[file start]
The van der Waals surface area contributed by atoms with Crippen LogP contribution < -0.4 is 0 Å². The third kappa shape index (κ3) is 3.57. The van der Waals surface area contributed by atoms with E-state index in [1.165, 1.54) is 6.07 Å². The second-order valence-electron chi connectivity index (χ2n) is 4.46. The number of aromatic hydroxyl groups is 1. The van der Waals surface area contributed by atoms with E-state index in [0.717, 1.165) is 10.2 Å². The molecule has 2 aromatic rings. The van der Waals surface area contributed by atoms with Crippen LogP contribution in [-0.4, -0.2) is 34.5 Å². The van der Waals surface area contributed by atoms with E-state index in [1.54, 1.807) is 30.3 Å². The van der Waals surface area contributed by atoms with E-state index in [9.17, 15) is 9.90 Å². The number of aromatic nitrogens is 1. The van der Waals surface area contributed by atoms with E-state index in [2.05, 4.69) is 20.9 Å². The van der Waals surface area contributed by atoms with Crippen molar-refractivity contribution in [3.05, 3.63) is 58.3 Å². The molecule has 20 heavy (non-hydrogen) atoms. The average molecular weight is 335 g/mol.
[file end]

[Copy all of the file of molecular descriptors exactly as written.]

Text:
The van der Waals surface area contributed by atoms with Crippen LogP contribution < -0.4 is 0 Å². The third kappa shape index (κ3) is 3.57. The van der Waals surface area contributed by atoms with E-state index in [1.165, 1.54) is 6.07 Å². The second-order valence-electron chi connectivity index (χ2n) is 4.46. The number of aromatic hydroxyl groups is 1. The van der Waals surface area contributed by atoms with E-state index in [0.717, 1.165) is 10.2 Å². The molecule has 2 aromatic rings. The van der Waals surface area contributed by atoms with Crippen LogP contribution in [-0.4, -0.2) is 34.5 Å². The van der Waals surface area contributed by atoms with E-state index in [1.54, 1.807) is 30.3 Å². The van der Waals surface area contributed by atoms with E-state index in [9.17, 15) is 9.90 Å². The number of aromatic nitrogens is 1. The van der Waals surface area contributed by atoms with E-state index in [2.05, 4.69) is 20.9 Å². The van der Waals surface area contributed by atoms with Crippen molar-refractivity contribution in [3.05, 3.63) is 58.3 Å². The molecule has 20 heavy (non-hydrogen) atoms. The average molecular weight is 335 g/mol.